This has been a pleasant day the first one we have had this week Mrs. Whitney has been quite sick all day better this evening I am with her now

27 March 1846 • Friday

Friday March 28 <27>

another fair day not quite as muddy as it has been Orson and George Sexton started this morning on a hunting excursion Mrs. Whitney is better has visited Sarah they are now in the tent together it is the first time Sarah has left the wagon since Tuesday she stayed in the tent until after dark took supper there and then went back rested very well all night [p. 40] {p. 38}

28 March 1846 • Saturday

Saturday March 28.

This morning I feel first-rate it is sp[l]endid the sun shines brilliantly the ground is somewhat frozen it is rather cool; the sick ones are all better.

29 March 1846 • Sunday

Sunday March 29

This has been another warm sunshine day we are still here nothing new except Mr [Stillman] Pond has returned from a trading excursion in the country has sold the riding colt for one yoke of oxen and another horse for another.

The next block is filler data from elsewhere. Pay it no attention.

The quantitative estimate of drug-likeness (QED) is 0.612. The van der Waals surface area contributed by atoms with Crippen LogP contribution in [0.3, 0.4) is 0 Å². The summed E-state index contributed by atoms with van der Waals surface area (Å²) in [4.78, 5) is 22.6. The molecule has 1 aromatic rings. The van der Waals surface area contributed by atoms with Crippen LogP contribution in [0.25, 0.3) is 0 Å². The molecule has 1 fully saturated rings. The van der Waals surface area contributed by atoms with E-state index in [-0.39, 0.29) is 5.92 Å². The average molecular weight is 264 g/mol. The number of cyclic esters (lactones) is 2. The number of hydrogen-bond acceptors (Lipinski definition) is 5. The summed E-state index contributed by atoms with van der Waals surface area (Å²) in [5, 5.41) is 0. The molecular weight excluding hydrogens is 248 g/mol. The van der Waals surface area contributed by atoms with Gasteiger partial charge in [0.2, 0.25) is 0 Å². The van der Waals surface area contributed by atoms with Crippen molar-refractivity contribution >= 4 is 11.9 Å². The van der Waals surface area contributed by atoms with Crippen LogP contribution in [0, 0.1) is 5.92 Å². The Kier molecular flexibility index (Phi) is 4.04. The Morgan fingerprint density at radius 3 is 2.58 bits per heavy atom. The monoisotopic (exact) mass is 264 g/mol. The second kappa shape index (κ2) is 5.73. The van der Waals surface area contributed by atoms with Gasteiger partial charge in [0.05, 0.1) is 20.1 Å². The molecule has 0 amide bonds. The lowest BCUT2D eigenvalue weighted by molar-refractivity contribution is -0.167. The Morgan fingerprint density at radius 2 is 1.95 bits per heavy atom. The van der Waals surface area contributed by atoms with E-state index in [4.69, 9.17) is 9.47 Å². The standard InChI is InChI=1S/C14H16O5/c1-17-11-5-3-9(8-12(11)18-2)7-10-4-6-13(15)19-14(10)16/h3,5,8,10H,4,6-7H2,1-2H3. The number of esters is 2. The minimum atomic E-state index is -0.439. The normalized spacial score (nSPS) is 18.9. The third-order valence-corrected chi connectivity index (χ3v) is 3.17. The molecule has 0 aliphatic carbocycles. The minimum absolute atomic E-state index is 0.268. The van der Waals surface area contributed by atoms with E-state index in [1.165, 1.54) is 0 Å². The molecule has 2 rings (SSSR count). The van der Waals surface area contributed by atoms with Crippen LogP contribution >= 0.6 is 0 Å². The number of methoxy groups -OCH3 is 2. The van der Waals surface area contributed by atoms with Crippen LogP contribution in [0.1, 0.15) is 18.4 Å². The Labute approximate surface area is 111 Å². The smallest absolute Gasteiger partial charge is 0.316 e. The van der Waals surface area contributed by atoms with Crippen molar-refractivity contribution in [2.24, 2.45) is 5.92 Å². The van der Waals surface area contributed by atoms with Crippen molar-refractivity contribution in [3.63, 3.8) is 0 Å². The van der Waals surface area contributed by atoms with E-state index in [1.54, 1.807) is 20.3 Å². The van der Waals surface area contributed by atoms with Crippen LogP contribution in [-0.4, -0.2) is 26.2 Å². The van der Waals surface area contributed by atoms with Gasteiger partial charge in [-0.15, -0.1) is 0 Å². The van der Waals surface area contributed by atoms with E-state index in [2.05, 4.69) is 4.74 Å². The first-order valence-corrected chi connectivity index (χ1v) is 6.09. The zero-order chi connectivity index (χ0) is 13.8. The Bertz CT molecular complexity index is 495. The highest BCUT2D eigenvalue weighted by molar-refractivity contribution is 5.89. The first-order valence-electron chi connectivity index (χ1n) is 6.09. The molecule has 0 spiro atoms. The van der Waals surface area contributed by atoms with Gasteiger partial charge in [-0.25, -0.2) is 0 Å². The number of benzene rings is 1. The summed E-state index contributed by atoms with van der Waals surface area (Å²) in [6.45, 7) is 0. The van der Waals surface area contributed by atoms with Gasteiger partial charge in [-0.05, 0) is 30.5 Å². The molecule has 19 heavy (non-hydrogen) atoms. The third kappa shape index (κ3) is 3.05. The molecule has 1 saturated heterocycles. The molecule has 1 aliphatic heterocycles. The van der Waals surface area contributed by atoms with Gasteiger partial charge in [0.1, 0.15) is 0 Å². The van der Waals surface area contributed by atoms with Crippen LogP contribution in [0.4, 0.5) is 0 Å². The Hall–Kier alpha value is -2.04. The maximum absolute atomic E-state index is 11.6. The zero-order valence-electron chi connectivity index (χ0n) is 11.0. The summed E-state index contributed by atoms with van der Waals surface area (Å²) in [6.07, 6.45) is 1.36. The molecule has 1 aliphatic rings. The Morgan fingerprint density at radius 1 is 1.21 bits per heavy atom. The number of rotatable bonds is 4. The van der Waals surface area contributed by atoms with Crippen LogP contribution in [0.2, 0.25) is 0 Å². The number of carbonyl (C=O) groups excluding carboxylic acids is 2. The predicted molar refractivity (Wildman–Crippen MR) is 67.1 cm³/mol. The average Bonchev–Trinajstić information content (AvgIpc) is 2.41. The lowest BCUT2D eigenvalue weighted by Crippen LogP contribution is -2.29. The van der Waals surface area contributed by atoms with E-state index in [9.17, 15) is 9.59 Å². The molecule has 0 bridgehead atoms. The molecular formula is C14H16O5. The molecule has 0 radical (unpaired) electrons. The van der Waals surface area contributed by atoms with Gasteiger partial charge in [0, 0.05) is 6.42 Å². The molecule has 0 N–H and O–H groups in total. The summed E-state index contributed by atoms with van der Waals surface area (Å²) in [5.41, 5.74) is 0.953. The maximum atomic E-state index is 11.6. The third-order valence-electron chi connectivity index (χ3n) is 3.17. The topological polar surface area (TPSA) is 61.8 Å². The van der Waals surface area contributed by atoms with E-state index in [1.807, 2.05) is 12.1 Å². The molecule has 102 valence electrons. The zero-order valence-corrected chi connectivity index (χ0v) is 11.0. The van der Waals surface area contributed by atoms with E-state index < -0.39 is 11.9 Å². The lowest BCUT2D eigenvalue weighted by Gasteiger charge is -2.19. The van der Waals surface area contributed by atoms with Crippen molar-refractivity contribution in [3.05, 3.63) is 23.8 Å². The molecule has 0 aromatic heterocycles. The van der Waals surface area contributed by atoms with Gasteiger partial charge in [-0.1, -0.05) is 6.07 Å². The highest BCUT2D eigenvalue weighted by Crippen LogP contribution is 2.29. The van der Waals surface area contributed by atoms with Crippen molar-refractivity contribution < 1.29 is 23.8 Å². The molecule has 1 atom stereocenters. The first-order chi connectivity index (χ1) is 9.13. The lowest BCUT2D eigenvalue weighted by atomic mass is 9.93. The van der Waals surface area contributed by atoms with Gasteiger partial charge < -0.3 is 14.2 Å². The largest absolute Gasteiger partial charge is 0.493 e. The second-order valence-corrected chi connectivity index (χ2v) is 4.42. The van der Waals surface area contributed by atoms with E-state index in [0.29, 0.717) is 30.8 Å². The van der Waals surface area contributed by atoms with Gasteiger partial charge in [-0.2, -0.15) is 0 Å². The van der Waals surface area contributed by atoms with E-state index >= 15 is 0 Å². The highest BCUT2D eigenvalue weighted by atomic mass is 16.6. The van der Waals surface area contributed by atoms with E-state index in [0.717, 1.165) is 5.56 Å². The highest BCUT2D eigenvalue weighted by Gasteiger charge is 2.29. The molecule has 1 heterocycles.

30 March 1846 • Monday

Monday March 29 <30>

another fine day Sarah has been taking a ride to day for the first time. Spencer5 has given Loenza a young squirrel which she intends to tame [p. 41] {p. 39}

31 March 1846 • Tuesday

Tuesday March 30 <31>

To day has been a pleasant day nothing occurred of consequence. we are still here cooking and eating. Wednesday Apr 1 & Thursday nothing happened worth mentioning.

Footnotes

  1. [1]In Nauvoo, Joseph Kingsbury “was adopted a gospel son of Bishop Newel K. Whitney. Worthy Saints whose fathers were not members of the Church were often adopted into the families of prominent leaders.” (Cook, Joseph C. Kingsbury, 93; see also “Sealing . . . Adoption Sealings,” Gospel Topics, accessed 28 Feb. 2020, https://www.churchofjesuschrist.org/study/history/topics/sealing?lang=eng.)

  2. [2]David Kimball.

  3. [3]Keosauqua is one of several villages located in Van Buren County, Iowa, on the horseshoe bend of the Des Moines River and has been county seat since 1839. (History of Van Buren County, Iowa, 384, 467.)

  4. [4]William Clayton wrote that the band played concerts in Keosauqua several nights. “In the morning I reported to President Young our success and the request of the citizens of Keosauqua and he advised us to go again. We accordingly started about 11 o’clock. I again rode with Wm Kimball, Horace Whitney and James Smithies.” (Smith, Intimate Chronicle, 262–264.)

  5. [5]Likely Orson Spencer.